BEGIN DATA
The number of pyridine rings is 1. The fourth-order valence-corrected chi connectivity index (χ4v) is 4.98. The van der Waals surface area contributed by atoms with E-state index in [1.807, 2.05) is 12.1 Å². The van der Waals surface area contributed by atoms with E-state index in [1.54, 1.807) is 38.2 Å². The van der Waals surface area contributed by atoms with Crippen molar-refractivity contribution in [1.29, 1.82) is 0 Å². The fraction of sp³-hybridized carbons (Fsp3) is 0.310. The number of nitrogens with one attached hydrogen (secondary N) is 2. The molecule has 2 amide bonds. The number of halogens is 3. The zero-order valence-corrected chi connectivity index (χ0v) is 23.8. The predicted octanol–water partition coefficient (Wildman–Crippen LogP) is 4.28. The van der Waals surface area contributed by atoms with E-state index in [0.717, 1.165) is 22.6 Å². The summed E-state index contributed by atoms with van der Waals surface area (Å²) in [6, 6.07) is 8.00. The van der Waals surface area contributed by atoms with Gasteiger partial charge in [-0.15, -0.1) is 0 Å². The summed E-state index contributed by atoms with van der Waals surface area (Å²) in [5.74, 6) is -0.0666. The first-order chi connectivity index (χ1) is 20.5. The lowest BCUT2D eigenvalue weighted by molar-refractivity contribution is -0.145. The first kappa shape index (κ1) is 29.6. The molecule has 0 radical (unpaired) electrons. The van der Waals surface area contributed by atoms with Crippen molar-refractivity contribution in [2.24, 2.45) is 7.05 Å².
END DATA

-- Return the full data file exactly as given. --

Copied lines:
The number of pyridine rings is 1. The fourth-order valence-corrected chi connectivity index (χ4v) is 4.98. The van der Waals surface area contributed by atoms with E-state index in [1.807, 2.05) is 12.1 Å². The van der Waals surface area contributed by atoms with E-state index in [1.54, 1.807) is 38.2 Å². The van der Waals surface area contributed by atoms with Crippen molar-refractivity contribution in [1.29, 1.82) is 0 Å². The fraction of sp³-hybridized carbons (Fsp3) is 0.310. The number of nitrogens with one attached hydrogen (secondary N) is 2. The molecule has 2 amide bonds. The number of halogens is 3. The zero-order valence-corrected chi connectivity index (χ0v) is 23.8. The predicted octanol–water partition coefficient (Wildman–Crippen LogP) is 4.28. The van der Waals surface area contributed by atoms with E-state index in [0.717, 1.165) is 22.6 Å². The summed E-state index contributed by atoms with van der Waals surface area (Å²) in [6, 6.07) is 8.00. The van der Waals surface area contributed by atoms with Gasteiger partial charge in [-0.15, -0.1) is 0 Å². The summed E-state index contributed by atoms with van der Waals surface area (Å²) in [5.74, 6) is -0.0666. The first-order chi connectivity index (χ1) is 20.5. The lowest BCUT2D eigenvalue weighted by molar-refractivity contribution is -0.145. The first kappa shape index (κ1) is 29.6. The molecule has 0 radical (unpaired) electrons. The van der Waals surface area contributed by atoms with Crippen molar-refractivity contribution in [2.24, 2.45) is 7.05 Å².